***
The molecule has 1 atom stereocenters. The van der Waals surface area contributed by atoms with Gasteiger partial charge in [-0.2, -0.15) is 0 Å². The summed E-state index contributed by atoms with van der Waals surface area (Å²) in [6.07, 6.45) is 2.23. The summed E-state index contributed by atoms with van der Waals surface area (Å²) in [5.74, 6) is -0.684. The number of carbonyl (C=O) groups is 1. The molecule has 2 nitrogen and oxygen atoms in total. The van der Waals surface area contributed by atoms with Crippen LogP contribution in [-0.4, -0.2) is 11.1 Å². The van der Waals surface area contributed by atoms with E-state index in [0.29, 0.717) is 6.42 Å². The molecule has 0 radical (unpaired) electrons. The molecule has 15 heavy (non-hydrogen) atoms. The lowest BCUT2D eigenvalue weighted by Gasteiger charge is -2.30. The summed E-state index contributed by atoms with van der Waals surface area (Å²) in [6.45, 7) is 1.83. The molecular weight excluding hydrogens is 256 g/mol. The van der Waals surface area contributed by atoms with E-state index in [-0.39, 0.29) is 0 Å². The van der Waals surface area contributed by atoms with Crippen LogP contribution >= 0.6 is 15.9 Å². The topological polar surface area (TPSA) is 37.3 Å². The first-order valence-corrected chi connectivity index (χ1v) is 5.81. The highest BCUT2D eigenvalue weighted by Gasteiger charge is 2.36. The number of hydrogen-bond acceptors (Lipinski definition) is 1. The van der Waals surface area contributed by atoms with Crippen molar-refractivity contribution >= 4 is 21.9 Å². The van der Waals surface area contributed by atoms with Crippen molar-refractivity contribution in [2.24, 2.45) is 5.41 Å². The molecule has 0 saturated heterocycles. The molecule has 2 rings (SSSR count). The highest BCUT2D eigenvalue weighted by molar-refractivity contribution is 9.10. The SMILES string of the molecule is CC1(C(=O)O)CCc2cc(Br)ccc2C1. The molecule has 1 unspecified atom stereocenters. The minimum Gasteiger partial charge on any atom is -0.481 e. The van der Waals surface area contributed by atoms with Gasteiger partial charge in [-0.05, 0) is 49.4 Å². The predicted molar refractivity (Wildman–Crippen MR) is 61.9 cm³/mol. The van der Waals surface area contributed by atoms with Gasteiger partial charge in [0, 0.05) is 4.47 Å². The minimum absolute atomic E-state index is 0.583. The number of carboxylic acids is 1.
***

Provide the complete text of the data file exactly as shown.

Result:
The molecule has 1 atom stereocenters. The van der Waals surface area contributed by atoms with Gasteiger partial charge in [-0.2, -0.15) is 0 Å². The summed E-state index contributed by atoms with van der Waals surface area (Å²) in [6.07, 6.45) is 2.23. The summed E-state index contributed by atoms with van der Waals surface area (Å²) in [5.74, 6) is -0.684. The number of carbonyl (C=O) groups is 1. The molecule has 2 nitrogen and oxygen atoms in total. The van der Waals surface area contributed by atoms with Crippen LogP contribution in [-0.4, -0.2) is 11.1 Å². The van der Waals surface area contributed by atoms with E-state index in [0.29, 0.717) is 6.42 Å². The molecule has 0 radical (unpaired) electrons. The molecule has 15 heavy (non-hydrogen) atoms. The lowest BCUT2D eigenvalue weighted by Gasteiger charge is -2.30. The summed E-state index contributed by atoms with van der Waals surface area (Å²) in [6.45, 7) is 1.83. The molecular weight excluding hydrogens is 256 g/mol. The van der Waals surface area contributed by atoms with E-state index in [-0.39, 0.29) is 0 Å². The van der Waals surface area contributed by atoms with Crippen LogP contribution >= 0.6 is 15.9 Å². The topological polar surface area (TPSA) is 37.3 Å². The first-order valence-corrected chi connectivity index (χ1v) is 5.81. The highest BCUT2D eigenvalue weighted by Gasteiger charge is 2.36. The number of hydrogen-bond acceptors (Lipinski definition) is 1. The van der Waals surface area contributed by atoms with Crippen molar-refractivity contribution >= 4 is 21.9 Å². The van der Waals surface area contributed by atoms with Crippen molar-refractivity contribution in [2.24, 2.45) is 5.41 Å². The molecule has 0 saturated heterocycles. The molecule has 2 rings (SSSR count). The highest BCUT2D eigenvalue weighted by molar-refractivity contribution is 9.10. The SMILES string of the molecule is CC1(C(=O)O)CCc2cc(Br)ccc2C1. The molecule has 1 unspecified atom stereocenters. The minimum Gasteiger partial charge on any atom is -0.481 e. The van der Waals surface area contributed by atoms with Gasteiger partial charge in [-0.05, 0) is 49.4 Å². The predicted molar refractivity (Wildman–Crippen MR) is 61.9 cm³/mol. The van der Waals surface area contributed by atoms with Gasteiger partial charge in [0, 0.05) is 4.47 Å². The minimum absolute atomic E-state index is 0.583. The number of carboxylic acids is 1.